The Legendary Black Belt Magazine Hall of Fame has never before been documented in a single location. Now, you can learn about all the icons that have achieved one of the greatest honors in all of martial arts.

Black Belt Magazine is proud to announce the NEW Member Profiles feature for the Hall of Fame. At the time of this article, the online records account for every inductee from the inaugural year of 1968 all the way through 1990 (upwards of 200 martial artists). The page will be updated continuously and will include every inductee through 2020 in the near future. For now, you can enjoy images and facts about the legendary members for each induction they received before 1991. Take advantage of this never-before-seen opportunity to learn about many of the martial artists who contributed to the lifestyle, culture, and community that every martial artist experiences today.

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When it comes to grappling arts most people have heard of Judo, Ju-Jitsu, Brazilian Jiu-Jitsu, Sambo, and Sumo. The dynamic art of Shuaijiao, though it is not as well known as the others, should be.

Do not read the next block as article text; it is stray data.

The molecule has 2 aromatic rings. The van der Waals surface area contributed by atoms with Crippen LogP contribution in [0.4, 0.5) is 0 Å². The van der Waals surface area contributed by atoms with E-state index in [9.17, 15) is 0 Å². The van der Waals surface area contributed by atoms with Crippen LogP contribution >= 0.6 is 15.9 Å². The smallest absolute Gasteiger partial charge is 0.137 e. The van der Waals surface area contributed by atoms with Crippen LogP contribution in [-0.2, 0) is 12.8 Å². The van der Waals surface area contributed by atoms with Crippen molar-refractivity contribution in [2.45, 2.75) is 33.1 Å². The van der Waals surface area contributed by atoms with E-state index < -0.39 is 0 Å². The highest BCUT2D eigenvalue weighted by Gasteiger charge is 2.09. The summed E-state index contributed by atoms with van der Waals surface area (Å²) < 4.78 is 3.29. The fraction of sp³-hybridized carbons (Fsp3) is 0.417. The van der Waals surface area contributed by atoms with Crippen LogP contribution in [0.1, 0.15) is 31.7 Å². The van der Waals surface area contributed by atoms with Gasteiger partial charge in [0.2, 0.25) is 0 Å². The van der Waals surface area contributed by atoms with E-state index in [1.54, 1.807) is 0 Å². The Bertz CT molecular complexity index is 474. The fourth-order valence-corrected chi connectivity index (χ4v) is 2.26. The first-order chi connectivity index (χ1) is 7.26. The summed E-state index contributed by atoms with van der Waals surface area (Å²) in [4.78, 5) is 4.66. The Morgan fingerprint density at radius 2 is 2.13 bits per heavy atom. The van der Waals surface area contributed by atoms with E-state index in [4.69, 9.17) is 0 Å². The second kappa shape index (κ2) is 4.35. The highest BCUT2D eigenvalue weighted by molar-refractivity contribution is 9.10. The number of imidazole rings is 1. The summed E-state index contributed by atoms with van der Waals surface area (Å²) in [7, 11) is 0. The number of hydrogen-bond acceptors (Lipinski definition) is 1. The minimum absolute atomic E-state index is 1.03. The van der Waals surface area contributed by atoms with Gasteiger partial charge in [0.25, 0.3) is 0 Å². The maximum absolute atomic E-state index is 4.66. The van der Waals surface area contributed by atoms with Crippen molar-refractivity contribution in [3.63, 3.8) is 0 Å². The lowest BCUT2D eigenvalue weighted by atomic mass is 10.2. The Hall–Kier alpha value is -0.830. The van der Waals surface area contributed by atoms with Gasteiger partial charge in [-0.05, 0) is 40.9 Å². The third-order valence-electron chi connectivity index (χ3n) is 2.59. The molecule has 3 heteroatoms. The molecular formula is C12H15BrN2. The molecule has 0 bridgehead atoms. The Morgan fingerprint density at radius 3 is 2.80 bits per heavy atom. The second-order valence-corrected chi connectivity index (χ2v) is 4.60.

What is Shuaijiao?

Shuaijiao (also spelled Shuai-Chiao) is a Chinese martial art that is approximately four thousand years old. Shuaijiao was born in a time of warfare long ago when to fall on the battlefield meant likely to never get up, and in that spirit, the curriculum of Shuaijiao focuses on throwing in a variety of ways. It is a standup grappling style, meaning that although there are hip throws, leg sweeps, and hand techniques, like many other arts, there is no ground grappling. The goal of Shuaijiao is to end up in a dominant position standing.